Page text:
It can be heartbreaking to watch: Even before the first clap of thunder, otherwise well-behaved dogs begin to pace, pant, cling to their owners, hide in the closet, or jam themselves behind the toilet. In severe cases, they'll claw through drywall, chew carpets, or break through windows in their escalating panic.
Thunderstorm phobia in dogs is real, not uncommon, and shouldn't be ignored, experts say.
House soiling, or inappropriate urination or defecation, is a common problem in dogs. While in many cases house soiling is due to a behavioral problem, sometimes medical issues are to blame. It may be difficult or even impossible for a pet parent to distinguish between behaviorally caused house soiling and medically caused house soiling. For this reason, the first step in solving a house-soiling problem is to take your dog to a veterinarian for a thorough check-up and urinalysis.
"Most of the time they don't grow out of it on their own, and many will get worse with time if nothing is done," says Matt Peuser, DVM, a veterinarian at Olathe Animal Hospital in Kansas.
Why does storm phobia happen, and what can you do if your dog suffers from it?
Storm Phobia Triggers
Veterinarians don't know all the triggers but suspect the dogs are set off by some combination of wind, thunder, lightning, barometric pressure changes, static electricity, and low-frequency rumbles preceding a storm that humans can't hear. According to one theory, dogs experience painful shocks from static buildup before the storm.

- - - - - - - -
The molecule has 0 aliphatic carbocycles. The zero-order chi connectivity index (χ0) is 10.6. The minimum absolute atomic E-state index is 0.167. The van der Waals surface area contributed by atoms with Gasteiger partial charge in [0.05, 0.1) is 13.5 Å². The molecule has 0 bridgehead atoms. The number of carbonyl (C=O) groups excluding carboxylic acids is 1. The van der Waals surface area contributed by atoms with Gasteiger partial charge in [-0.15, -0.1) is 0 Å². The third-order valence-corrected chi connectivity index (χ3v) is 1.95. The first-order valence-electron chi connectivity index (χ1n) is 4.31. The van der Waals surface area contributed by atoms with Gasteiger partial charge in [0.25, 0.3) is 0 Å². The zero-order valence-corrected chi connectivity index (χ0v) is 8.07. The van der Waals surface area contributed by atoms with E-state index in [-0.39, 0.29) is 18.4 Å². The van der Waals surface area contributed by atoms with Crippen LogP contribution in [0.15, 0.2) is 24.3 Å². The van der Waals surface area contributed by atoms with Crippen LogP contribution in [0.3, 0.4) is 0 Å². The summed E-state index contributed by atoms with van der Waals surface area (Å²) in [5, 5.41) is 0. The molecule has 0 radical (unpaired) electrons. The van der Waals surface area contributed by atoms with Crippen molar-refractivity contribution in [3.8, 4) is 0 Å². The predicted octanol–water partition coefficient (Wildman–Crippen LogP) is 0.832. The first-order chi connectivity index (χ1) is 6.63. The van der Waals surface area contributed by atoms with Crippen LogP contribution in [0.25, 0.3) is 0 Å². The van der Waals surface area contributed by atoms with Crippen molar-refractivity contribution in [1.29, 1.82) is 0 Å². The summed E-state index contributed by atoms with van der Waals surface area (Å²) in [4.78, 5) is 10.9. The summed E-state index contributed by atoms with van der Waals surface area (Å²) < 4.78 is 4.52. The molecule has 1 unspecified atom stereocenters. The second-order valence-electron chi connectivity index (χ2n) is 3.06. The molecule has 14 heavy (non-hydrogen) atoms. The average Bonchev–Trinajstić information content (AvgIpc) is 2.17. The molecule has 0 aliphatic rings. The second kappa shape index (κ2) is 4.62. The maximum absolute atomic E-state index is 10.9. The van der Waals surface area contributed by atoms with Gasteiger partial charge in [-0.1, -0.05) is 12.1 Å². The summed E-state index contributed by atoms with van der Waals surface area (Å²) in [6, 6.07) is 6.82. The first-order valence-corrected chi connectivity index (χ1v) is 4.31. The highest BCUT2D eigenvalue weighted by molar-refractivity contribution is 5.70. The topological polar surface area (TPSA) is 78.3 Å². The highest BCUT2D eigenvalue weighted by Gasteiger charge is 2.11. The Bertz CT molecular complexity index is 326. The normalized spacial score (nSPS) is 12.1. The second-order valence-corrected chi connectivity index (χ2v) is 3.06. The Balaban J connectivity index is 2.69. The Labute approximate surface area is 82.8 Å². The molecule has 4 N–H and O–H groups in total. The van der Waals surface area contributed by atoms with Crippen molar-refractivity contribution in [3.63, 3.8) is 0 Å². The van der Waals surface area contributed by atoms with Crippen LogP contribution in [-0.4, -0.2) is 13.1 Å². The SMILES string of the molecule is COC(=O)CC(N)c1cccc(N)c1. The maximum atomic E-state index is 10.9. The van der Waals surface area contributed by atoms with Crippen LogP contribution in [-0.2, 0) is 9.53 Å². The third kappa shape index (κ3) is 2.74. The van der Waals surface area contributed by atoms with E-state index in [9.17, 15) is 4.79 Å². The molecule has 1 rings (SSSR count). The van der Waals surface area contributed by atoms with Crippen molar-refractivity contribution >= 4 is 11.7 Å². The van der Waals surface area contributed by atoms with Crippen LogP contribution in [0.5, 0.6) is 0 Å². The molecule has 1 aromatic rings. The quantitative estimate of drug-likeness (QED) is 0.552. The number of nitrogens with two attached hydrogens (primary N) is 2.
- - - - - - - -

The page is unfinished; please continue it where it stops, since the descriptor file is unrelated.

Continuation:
The anxiety often gets worse throughout the season as storms become more frequent.
Dogs often start having storm-related panic attacks seemingly out of nowhere, says Barbara L. Sherman, PhD, DVM, associate professor of veterinary behavior at North Carolina State University College of Veterinary Medicine and a past president of the American College of Veterinary Behaviorists.
"Owners come in and say, 'He wasn't like this last year," Sherman tells WebMD. "It's really heart wrenching to see these dogs that are usually calm companions become severely affected by thunderstorms."
Herding breeds, such as border collies, may be predisposed to the problem, according to an Internet survey by Tufts University researchers. Dogs with other fearful behaviors, such as separation anxiety, also seem more prone to panic.
Some dogs with storm phobia are also frightened of other loud noises, such as fireworks or gunshots, but others are only afraid of storms.
What to do? There's no easy fix, and unless your dog is only mildly affected, it can be difficult to treat, vets say. But there are lots of tools to reduce your dog's distress during storm season: